In response to the growing visibility of white nationalist movements across the country and subsequent debates about free speech, the social justice nonprofit Michigan Student Power Network hosted a workshop Friday afternoon about the power of community organizing and action. The workshop was one of many events hosted during the conference “Building Power: Organizing Effectively Against White Supremacy,” which discussed topics like nonviolence and the Black Action movement.

Inspiration for the conference, which described itself as “Black-led,” stemmed from controversial events last year that received pushback from students and campus organizations. In November 2017, white supremacist Richard Spencer’s request to speak at the University of Michigan incited protests from the Black Student Union and the University’s chapter of the NAACP. Spencer cancelled his request to speak in January and canceled all national college tours after violence broke out at his stop at Michigan State University.

MSPN member Hoai An Pham, an LSA senior who helped lead the workshop, said the discussion was intended to challenge the belief that individual action is the best way to create meaningful change. Instead, Pham stressed the effectiveness of community activism.

“How many of you have heard the phrase, ‘Be the change you want to see in the world?’” Pham asked. “With our workshop based on collective action and saying why individual action isn’t enough, the meaning behind this phrase or the way that people have construed it is a little bit harmful. It perpetuates the idea that in order to see the change that we want to see in the world, to see a problem and want to change it, it’s individual responsibility.”

Pham noted how issues like white supremacy cannot be confronted by individual action because they are often systemic. The workshop discussed nationwide movements such as the Women’s March that has failed to address white supremacy. LSA senior Chanelle Davis, who also led the discussion, said the lack of Black student representation in meetings about Spencer’s proposed visit turned her off even though she was invested in the cause.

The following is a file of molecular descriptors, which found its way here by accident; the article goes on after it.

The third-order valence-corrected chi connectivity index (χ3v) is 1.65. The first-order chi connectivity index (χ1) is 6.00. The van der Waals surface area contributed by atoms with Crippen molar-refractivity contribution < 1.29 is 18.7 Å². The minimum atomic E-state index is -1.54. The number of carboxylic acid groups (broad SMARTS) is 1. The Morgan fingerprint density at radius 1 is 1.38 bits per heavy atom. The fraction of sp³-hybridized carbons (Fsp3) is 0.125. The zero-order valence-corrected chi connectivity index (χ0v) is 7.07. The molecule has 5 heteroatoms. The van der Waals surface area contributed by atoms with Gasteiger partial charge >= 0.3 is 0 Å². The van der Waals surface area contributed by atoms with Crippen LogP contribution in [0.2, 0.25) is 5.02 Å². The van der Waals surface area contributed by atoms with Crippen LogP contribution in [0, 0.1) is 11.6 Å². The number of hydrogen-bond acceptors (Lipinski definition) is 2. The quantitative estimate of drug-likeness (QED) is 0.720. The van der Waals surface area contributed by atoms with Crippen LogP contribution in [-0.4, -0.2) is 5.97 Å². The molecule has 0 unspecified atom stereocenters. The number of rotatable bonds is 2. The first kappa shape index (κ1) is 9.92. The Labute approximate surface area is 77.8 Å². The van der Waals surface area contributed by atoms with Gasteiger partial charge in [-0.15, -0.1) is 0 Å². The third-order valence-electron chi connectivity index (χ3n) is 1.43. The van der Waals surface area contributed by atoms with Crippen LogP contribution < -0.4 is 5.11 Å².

“Although the collaboration got it done — Spencer didn’t come — it was missing that piece about building sustainable organizing spaces and groups and relationships with folks,” Davis said.

Davis also mentioned how communities need to acknowledge the differences of opinion and background among their members.

“We each possess unique experiences and also different identities and we also face oppressions differently and at different levels, and we also have some privileges and things like that,” Davis said. “But everyone has a place in the larger work for justice.”

Kaitlyn Wilson, a Master’s student at the School of Social Work, acknowledged the uncertainty some white people may feel with their role in organizing against white supremacy. However, she expressed the importance of utilizing racial privilege to help dismantle it.

“I am a white woman,” Wilson said. “For me, something like this, I might feel like maybe I’m not welcome because I’m kind of the group that we’re organizing against, but I think it’s important that white people like myself are also able to be a part of it and acknowledge our own privilege and use it to work towards dismantling white supremacy.”

Workshop attendees discussed what holds them back from pursuing opportunities for activism, as well as movements that have not been successful in combating white supremacy. One attendee brought up the decline in the labor movement, while another mentioned how the “we’re all immigrants” sentiment disregards the historical oppression of Native Americans and African Americans. Pham said revisiting the history of marginalized groups is crucial to battling white supremacy and racism.

“Oftentimes we are taught to look back in the past to build power upon what we’ve seen in history, but then also remembering that it’s necessary to revisit the history we’re told, who was writing that history, and also constantly challenging it,” Pham said. “Who was it written by? Whose voices is it representing?”

Wearing the organization’s signature “Midwest against capitalism” sweatshirt, MSPN statewide organizer Ian Matchett also said the workshop was ultimately meant to inform students and community members about how different types of oppression are interwoven.

“Racism and capitalism, especially in the United States, are part of the same system and are kind of inextricable,” Matchett said. “I think that the way that racism has developed in the United States is very much tied to the way capitalism has developed, and the two rely on each other a whole bunch. So if we want to undo any one form of oppression, we need to undo them all and capitalism is the ruling economic engine that is pulling resources out of communities.”

Daily staff reporter Zayna Syed contributed to this article. 

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